Alaska Halibut Fishing in Yakutat

Alaska halibut fishing rallies anglers from all over the world in pursuit to bring home the moist, flakey texture of halibut that are abundant in Alaskan waters.

Why Alaska Halibut?

Pacific halibut are among the largest fish swimming in Alaska and are the largest member of the flatfish family. An average halibut is about 25 pounds, and the Alaska state record is 459 pounds. So these fish get BIG! Halibut are a firm, white-meat fish, and are among the highest-quality table fare of all the fish species. They are strong, fun to catch, and produce a lot of edible meat. On average, about 2/3 of a halibut is boneless fillets, making for lots of meals to be enjoyed all year long.

Halibut migrate from deep water in the winter, into shallower water in the late spring, where they stay until late fall growing larger. They feed on herring, salmon, octopus, cod, and probably just about anything they can fit in their mouth. It’s during this time period that anglers target the species. In many coastal communities around Alaska, halibut are targeted in 100- to 400 feet of water. Tides are generally large in Alaska, so that many charters and private sportfishermen are most productive as the tide weakens. They find that the two hours on either side of slack tide is generally the time to catch them.

Halibut are highly olfactory based, so setting up on anchor and putting out a scent trail is always a good way to ring the dinner bell. It’s not unusual to wait for a few hours without activity until the halibut finds your bait, and then experience steady action. Other times it seems that the ocean floor is littered with hard-pulling flatties, and the bites happen as soon as the bait or jig gets near the bottom.

Fishing Methods

Two methods are generally employed to catch halibut: bait, weight and wait for a bite or jig. It’s our general experience that scent brings the fish to the boat and jigs entice them to bite. It’s also generally accepted that pounding a jig on the bottom sends off a sound wave that also brings halibut in to investigate.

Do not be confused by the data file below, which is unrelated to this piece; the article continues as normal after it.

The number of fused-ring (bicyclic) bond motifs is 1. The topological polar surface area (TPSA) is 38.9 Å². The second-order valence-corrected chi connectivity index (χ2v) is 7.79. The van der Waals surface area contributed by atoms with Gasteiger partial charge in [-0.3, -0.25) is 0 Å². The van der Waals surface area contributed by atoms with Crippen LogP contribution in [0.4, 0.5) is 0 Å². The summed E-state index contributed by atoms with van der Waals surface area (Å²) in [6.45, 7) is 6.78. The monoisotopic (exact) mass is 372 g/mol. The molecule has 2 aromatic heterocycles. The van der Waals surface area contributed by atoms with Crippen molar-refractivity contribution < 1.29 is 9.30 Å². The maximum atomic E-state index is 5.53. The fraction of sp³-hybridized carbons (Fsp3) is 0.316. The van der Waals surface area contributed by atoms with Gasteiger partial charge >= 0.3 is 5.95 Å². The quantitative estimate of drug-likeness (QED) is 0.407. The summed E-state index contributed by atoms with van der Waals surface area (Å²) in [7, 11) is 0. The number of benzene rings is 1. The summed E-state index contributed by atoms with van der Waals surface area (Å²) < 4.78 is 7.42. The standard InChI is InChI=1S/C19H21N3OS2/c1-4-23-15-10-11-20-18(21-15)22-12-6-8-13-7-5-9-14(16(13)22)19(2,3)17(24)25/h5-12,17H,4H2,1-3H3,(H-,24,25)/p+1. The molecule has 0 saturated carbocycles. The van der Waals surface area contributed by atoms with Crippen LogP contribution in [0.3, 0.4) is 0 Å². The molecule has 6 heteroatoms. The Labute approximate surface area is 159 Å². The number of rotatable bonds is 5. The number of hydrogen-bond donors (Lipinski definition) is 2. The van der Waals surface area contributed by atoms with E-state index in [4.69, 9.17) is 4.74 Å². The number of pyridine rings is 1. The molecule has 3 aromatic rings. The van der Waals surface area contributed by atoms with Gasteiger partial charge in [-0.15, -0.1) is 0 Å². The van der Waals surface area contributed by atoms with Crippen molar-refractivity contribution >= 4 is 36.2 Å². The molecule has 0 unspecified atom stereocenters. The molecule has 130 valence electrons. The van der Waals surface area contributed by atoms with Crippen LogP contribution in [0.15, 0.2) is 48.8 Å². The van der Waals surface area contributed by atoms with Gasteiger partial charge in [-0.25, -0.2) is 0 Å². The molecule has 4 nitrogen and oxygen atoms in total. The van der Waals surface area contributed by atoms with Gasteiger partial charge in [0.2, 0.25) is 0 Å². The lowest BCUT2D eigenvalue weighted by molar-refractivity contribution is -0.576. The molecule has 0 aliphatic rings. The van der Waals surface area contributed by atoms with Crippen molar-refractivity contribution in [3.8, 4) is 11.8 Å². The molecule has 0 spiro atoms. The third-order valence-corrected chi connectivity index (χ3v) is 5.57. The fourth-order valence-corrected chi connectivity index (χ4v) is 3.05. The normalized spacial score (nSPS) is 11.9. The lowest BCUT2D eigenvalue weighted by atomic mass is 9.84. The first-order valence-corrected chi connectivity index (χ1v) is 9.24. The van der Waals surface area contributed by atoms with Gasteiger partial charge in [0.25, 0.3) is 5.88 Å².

Since Alaska halibut can reach huge proportions, anglers generally use stout rods, big reels and strong lines. When fishing bait—which is usually herring, salmon parts that are legal to use like heads, cod, and octopus—many anglers use large circle hooks and heavy weights to hold the bait on or near the bottom. It’s not uncommon to see 16/0 circle hooks and 16- to 20 ounces of lead employed when fishing for these oversized predators. When fishing jigs, 12- to 24-ounce jigs, either lead head with grubs or long, thin slabs of metal, are the most commonly used lures. Both techniques require stout rods and strong reels. Halibut are apex predators and will chase and smash a jig with ferocity.

Yakutat Bay

Yakutat offers a premium location to fish for halibut and the charter captains at Yakutat Lodge know how to put you on the fish. Fishing is done within 15 miles off the dock, which makes for a very short boat ride to the fish. This is usually not the case in most ports around Alaska.

Alaska halibut fishing is done in Yakutat Bay, which is normally a fairly calm body of water, making it very well-suited for novice ocean anglers and those that are prone to seasickness. Halibut can normally be found in 80- to 150 feet of water which makes fishing and bait checks a manageable task. Many locations around Alaska demand feature deeper water fishing spots, which can be difficult and tiring to fish for these oversized bottom dwellers. 

The Yakutat Lodge | Fishing Alaska | Yakutat AKYakutat Lodge also knows how to help you catch other types of bottomfish when out on the saltwater. Yakutat Bay holds lingcod, which are aggressive, predatory fish that are awesomely ugly and marvelously delicious. It also holds several species of pelagic rockfish, and catches of large, black rockfish are common. These additional species provide added action and excellent table fare.

 

Added Bonus